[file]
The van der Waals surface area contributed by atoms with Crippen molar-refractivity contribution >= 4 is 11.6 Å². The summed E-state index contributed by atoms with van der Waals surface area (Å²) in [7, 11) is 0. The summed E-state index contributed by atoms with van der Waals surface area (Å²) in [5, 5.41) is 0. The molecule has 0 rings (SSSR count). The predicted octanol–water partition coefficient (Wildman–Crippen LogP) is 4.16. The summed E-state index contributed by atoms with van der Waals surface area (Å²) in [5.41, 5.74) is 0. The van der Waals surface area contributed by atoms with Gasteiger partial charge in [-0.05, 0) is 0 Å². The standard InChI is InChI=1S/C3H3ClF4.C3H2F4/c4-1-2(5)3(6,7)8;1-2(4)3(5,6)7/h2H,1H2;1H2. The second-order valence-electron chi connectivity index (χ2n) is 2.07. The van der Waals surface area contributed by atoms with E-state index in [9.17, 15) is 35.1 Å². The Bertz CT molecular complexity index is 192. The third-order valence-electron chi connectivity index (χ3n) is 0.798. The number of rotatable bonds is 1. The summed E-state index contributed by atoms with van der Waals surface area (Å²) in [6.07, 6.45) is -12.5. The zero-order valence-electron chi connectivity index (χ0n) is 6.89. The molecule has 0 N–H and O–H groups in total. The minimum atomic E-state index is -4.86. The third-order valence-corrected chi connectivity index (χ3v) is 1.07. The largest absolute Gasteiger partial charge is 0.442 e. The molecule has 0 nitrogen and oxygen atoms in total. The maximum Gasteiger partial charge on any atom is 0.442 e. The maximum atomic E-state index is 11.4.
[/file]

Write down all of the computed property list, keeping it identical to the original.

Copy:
The van der Waals surface area contributed by atoms with Crippen molar-refractivity contribution >= 4 is 11.6 Å². The summed E-state index contributed by atoms with van der Waals surface area (Å²) in [7, 11) is 0. The summed E-state index contributed by atoms with van der Waals surface area (Å²) in [5, 5.41) is 0. The molecule has 0 rings (SSSR count). The predicted octanol–water partition coefficient (Wildman–Crippen LogP) is 4.16. The summed E-state index contributed by atoms with van der Waals surface area (Å²) in [5.41, 5.74) is 0. The van der Waals surface area contributed by atoms with Gasteiger partial charge in [-0.05, 0) is 0 Å². The standard InChI is InChI=1S/C3H3ClF4.C3H2F4/c4-1-2(5)3(6,7)8;1-2(4)3(5,6)7/h2H,1H2;1H2. The second-order valence-electron chi connectivity index (χ2n) is 2.07. The van der Waals surface area contributed by atoms with E-state index in [9.17, 15) is 35.1 Å². The Bertz CT molecular complexity index is 192. The third-order valence-electron chi connectivity index (χ3n) is 0.798. The number of rotatable bonds is 1. The summed E-state index contributed by atoms with van der Waals surface area (Å²) in [6.07, 6.45) is -12.5. The zero-order valence-electron chi connectivity index (χ0n) is 6.89. The molecule has 0 N–H and O–H groups in total. The minimum atomic E-state index is -4.86. The third-order valence-corrected chi connectivity index (χ3v) is 1.07. The largest absolute Gasteiger partial charge is 0.442 e. The molecule has 0 nitrogen and oxygen atoms in total. The maximum Gasteiger partial charge on any atom is 0.442 e. The maximum atomic E-state index is 11.4.